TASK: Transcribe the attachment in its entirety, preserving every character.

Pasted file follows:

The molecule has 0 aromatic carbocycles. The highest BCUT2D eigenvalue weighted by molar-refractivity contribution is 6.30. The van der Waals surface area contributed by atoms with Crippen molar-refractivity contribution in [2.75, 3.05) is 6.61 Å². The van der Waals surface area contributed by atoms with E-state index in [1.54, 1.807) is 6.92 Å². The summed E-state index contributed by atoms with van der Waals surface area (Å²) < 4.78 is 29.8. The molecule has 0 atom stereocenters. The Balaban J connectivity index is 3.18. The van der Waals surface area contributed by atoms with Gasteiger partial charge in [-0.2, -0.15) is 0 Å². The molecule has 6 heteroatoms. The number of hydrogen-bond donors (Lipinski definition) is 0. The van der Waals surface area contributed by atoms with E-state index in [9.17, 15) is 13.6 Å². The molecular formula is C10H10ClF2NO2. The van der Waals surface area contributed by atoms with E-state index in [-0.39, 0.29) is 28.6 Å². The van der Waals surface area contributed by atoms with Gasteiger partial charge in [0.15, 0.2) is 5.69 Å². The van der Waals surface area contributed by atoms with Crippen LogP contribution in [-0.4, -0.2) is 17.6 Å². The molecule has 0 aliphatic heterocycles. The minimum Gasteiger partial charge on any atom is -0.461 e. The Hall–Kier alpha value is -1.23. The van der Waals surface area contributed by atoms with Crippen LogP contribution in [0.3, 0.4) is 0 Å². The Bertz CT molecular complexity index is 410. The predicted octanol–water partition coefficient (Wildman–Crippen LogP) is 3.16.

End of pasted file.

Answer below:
The molecule has 0 aromatic carbocycles. The highest BCUT2D eigenvalue weighted by molar-refractivity contribution is 6.30. The van der Waals surface area contributed by atoms with Crippen molar-refractivity contribution in [2.75, 3.05) is 6.61 Å². The van der Waals surface area contributed by atoms with E-state index in [1.54, 1.807) is 6.92 Å². The summed E-state index contributed by atoms with van der Waals surface area (Å²) < 4.78 is 29.8. The molecule has 0 atom stereocenters. The Balaban J connectivity index is 3.18. The van der Waals surface area contributed by atoms with Gasteiger partial charge in [-0.2, -0.15) is 0 Å². The molecule has 6 heteroatoms. The number of hydrogen-bond donors (Lipinski definition) is 0. The van der Waals surface area contributed by atoms with E-state index in [9.17, 15) is 13.6 Å². The molecular formula is C10H10ClF2NO2. The van der Waals surface area contributed by atoms with E-state index in [-0.39, 0.29) is 28.6 Å². The van der Waals surface area contributed by atoms with Gasteiger partial charge in [0.15, 0.2) is 5.69 Å². The van der Waals surface area contributed by atoms with Crippen LogP contribution in [-0.4, -0.2) is 17.6 Å². The molecule has 0 aliphatic heterocycles. The minimum Gasteiger partial charge on any atom is -0.461 e. The Hall–Kier alpha value is -1.23. The van der Waals surface area contributed by atoms with Crippen LogP contribution in [0.3, 0.4) is 0 Å². The Bertz CT molecular complexity index is 410. The predicted octanol–water partition coefficient (Wildman–Crippen LogP) is 3.16.